Le temps dans la vie morale, 1968. Cover of Eliane Amado Lévy-Valensi from the personal library of Michael Stone-Richards originally acquired to study the tradition of moral psychology and time in the thought of Guy Debord
Cover of Public Knowledge: Selected Writings by Michael Asher, 2019.
The cover shows an installation detail of a work in the Centre Pompidou’s Michael Asher, 1991.
Observation 1: A key question that emerged from discussions on the Crit, a question which formulated a concept, was the following: What do we want a Crit to be: an artisanal imprinting or a critical practice? Artisanal imprinting pointed to the absorption of the instructor’s studio practice6As one student commented to the class: “There was a moment when I realized that all that I was being taught was my teacher’s studio practice!” the best version of which might be, say, a conservatory approach, whilst the idea of a critical practice, pace Asher, Irwin, but also Roland Barthes’ conception of co-creation and mothering in the space of the seminar, that is, the shared space of learning, pointed to critical practice, research, and knowledge.
Observation 2: There was a fascination with Barthes’ conception of co-creation and mothering as developed in his “To the Seminar”7Cf. Roland Barthes, “To the Seminar,” The Rustle of Language, trans. Richard Howard (Berkeley: University of California Press, 1989), 332-342. … – the genre of the German lieder An die Musik (with reference also to Rilke) was discussed as also the transferential dimension in learning – from which the following question: What if the Crit as conventionally established is a refusal of co-creation? This led to an examination of the mothering aspect of Asher’s post-studio crit, that is, the space of the Crit as an envelope jointly created by all who participate.
The term research has come to mean many things within the framework of Critical Studies, that is, the variety of Critical Theory developed within the art school responding to the epistemological and methodological challenges posed by the cultural triumph of the twentieth-century avant-garde. (The negation of classical Critical Theory, for example, is made possible by and is a reflection upon the practice of negation in the avant-garde, just as the avant-garde refusal of genres is made materially equivalent to the refusal of the departmentalization of knowledge on the part of Critical Theory.8Cf. Herbert Marcuse and Bryan Magee, “Marcuse and the Frankfurt School: Dialogue with Herbert Marcuse,” in Bryan Magee, Men of Ideas: Some … ) Artist research, artistic research, research-driven design, and more. The arrival of the PhD in Art testifies to the expansion of research even as we are not in steady agreement about its nature and practice (something made clear by NASAD documents9On the question of the PhD / terminal degrees in the Arts, see the very illuminating NASAD Policy Analysis Paper, “Thinking about Terminal … ), but it is clear, however, that the development of the PhD in Art is a direct function of the fact that the MFA was never meant to be a teaching degree and the art and design school is caught in an incoherence between those who want to teach a studio practice (more or less well)10And the Conservatory is the highest form of this practice – the Conservatory in music, in acting, etc. Might it be possible to think of Black … and those for whom college-level education requires something more rigorous than savoir-faire as well as something more epistemologically and ethically urgent. Here it is worth quoting Asher when he observes with a certain simplicity – and, I believe, humility – that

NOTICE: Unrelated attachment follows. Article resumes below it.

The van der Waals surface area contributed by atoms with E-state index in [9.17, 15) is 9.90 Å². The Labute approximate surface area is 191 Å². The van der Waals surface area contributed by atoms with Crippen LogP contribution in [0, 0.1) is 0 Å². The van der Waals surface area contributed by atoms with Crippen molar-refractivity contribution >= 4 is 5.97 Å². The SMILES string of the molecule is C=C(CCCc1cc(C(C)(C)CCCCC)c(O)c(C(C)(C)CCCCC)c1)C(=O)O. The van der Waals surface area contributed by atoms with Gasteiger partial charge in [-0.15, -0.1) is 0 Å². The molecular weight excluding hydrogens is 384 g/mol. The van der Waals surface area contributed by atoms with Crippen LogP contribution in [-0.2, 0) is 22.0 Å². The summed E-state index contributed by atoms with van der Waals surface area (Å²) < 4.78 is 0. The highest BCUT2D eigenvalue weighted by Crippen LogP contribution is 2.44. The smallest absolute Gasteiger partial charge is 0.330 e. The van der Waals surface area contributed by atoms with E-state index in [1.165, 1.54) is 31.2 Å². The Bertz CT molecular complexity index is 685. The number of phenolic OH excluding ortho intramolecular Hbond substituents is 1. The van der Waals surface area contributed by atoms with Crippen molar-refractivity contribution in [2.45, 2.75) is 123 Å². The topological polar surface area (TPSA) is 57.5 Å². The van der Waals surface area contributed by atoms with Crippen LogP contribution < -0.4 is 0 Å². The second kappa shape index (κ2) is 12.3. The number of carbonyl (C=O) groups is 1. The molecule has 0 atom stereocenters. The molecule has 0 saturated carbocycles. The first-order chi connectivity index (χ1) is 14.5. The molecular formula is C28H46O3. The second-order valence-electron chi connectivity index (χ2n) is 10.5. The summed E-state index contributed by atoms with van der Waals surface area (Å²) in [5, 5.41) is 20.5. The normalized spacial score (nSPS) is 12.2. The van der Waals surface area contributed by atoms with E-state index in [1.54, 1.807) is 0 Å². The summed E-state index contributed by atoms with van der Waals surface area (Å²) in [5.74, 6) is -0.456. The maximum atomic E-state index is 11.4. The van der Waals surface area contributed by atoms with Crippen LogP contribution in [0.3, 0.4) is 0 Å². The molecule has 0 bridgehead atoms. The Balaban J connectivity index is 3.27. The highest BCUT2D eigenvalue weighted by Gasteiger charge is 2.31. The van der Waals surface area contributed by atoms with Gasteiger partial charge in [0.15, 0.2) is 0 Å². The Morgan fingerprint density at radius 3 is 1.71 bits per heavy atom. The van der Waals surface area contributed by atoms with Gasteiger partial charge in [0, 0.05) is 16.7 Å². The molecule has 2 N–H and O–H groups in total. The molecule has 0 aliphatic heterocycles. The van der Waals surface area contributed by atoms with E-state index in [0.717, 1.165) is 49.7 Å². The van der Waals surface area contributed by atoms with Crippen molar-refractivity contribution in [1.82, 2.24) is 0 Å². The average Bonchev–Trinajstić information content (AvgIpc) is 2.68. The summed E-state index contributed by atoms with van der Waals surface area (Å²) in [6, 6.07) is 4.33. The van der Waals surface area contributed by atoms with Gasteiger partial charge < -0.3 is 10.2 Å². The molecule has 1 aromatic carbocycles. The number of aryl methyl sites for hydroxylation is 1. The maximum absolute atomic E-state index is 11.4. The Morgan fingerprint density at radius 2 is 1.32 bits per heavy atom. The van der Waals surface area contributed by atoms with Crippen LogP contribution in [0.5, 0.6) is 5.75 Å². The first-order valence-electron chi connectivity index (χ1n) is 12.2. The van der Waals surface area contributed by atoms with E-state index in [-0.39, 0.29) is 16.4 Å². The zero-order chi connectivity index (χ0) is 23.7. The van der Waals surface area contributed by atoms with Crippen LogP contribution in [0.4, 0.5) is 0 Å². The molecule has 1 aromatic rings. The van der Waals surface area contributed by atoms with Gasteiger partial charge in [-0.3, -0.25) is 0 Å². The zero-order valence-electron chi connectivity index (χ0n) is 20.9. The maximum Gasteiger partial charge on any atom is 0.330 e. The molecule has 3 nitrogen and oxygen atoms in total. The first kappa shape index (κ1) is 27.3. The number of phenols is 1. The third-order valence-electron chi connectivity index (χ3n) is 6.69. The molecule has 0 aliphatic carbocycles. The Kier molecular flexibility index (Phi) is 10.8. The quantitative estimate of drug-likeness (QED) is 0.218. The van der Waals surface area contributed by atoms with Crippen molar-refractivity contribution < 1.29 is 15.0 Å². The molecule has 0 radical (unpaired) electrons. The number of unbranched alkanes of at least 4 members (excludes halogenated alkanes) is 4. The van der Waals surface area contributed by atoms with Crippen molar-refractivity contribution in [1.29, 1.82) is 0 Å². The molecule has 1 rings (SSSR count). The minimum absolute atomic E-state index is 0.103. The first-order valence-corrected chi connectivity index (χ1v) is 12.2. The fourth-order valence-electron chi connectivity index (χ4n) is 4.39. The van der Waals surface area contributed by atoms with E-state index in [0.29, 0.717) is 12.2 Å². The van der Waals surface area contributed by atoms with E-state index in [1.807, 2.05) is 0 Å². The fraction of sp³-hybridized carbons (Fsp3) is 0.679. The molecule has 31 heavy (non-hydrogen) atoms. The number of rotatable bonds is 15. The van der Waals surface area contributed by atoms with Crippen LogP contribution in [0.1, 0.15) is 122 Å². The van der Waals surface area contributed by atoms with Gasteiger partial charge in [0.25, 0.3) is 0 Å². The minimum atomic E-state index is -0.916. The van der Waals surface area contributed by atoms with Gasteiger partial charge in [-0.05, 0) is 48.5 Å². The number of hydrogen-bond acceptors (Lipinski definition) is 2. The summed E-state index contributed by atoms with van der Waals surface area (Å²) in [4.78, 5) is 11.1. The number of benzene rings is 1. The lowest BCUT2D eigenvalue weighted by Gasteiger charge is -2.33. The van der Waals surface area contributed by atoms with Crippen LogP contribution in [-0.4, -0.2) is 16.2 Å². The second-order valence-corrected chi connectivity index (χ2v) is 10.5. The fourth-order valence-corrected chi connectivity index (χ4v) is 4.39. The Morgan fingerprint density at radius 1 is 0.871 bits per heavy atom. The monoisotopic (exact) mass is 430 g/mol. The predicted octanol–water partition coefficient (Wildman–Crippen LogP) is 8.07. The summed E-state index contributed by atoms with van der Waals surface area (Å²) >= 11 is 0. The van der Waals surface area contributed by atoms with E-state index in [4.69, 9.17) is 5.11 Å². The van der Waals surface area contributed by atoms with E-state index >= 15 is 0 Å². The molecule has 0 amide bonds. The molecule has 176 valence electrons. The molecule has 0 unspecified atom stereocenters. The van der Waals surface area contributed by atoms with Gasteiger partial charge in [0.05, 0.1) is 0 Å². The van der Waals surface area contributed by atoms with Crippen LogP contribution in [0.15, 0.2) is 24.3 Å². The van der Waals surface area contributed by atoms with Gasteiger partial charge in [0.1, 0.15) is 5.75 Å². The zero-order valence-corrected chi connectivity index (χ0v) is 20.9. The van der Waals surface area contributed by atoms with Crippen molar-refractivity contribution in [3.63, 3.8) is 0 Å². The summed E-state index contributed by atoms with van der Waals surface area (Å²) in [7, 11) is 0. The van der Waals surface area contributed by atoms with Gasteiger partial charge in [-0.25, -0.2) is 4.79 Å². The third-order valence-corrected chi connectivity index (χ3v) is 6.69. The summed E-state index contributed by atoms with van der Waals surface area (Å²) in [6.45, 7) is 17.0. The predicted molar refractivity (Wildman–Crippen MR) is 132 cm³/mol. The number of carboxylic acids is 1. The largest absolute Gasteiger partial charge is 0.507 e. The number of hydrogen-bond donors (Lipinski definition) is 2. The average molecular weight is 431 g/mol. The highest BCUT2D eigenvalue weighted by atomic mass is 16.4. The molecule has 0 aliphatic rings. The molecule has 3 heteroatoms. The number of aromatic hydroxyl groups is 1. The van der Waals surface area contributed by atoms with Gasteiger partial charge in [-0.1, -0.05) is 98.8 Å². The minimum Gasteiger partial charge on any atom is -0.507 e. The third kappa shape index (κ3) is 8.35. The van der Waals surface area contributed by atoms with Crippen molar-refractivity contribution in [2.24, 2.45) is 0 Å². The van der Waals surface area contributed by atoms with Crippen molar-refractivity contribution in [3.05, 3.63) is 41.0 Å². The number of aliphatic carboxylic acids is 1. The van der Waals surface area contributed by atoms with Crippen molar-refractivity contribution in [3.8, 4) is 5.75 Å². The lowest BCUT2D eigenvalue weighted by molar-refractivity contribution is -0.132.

One of the few reasons to have a program in the studio arts is to acquire knowledge about the history of culture and learn its production as a practice for social transformation through the problematizing of representation.11Michael Asher, “Notes on professional degrees in studio art” (ca. 1988), in Public Knowledge: Selected Writings by Michael Asher, ed. Kirsi …
Spontaneous movement like this…listen…!
Here the artist has formulated what is, in effect, the guiding principle of late modern art education as a general principle of education, that is, “a model of general education. Not in the sense of liberal arts education reform. But that art could be the key to a generalized education […] not just to the work of art, but to the world.”12Stephan Pascher, speaking with Michael Asher, “Conversation with Stephan Pascher on Teaching” (2005), in Public Knowledge, 235. This is the Critical Studies of the art school becoming a Critical Practice, a knowledge in contact with, bearing upon the world. This view of practice as contact with the world is fundamentally Aristotelian, but the late modern tradition, at least as it bears upon art as a general principle of education, as in all matters to do with modern art, is mediated by Kant who, in his anthropology, observed that
All cultural progress, by means of which the human being advances his education, has the goal of applying this acquired knowledge and skill [that is, practice, MSR] for the world’s use.13For the world’s use, that is, practice – if it is not simply the production of stuff – must be reflexive. The production of things, to be … But the most important object in the world to which he can apply them is the human being: because the human being is his own final end. Therefore to know the human being according to his species as an earthly being endowed with reason especially deserves to be called knowledge of the world [emphasis in original], even though he constitutes only one part of the world.14Immanuel Kant, “Anthropology from a Pragmatic Point of View,” in Anthropology, History, and Education, ed. Günther Zöller and Robert B. Louden …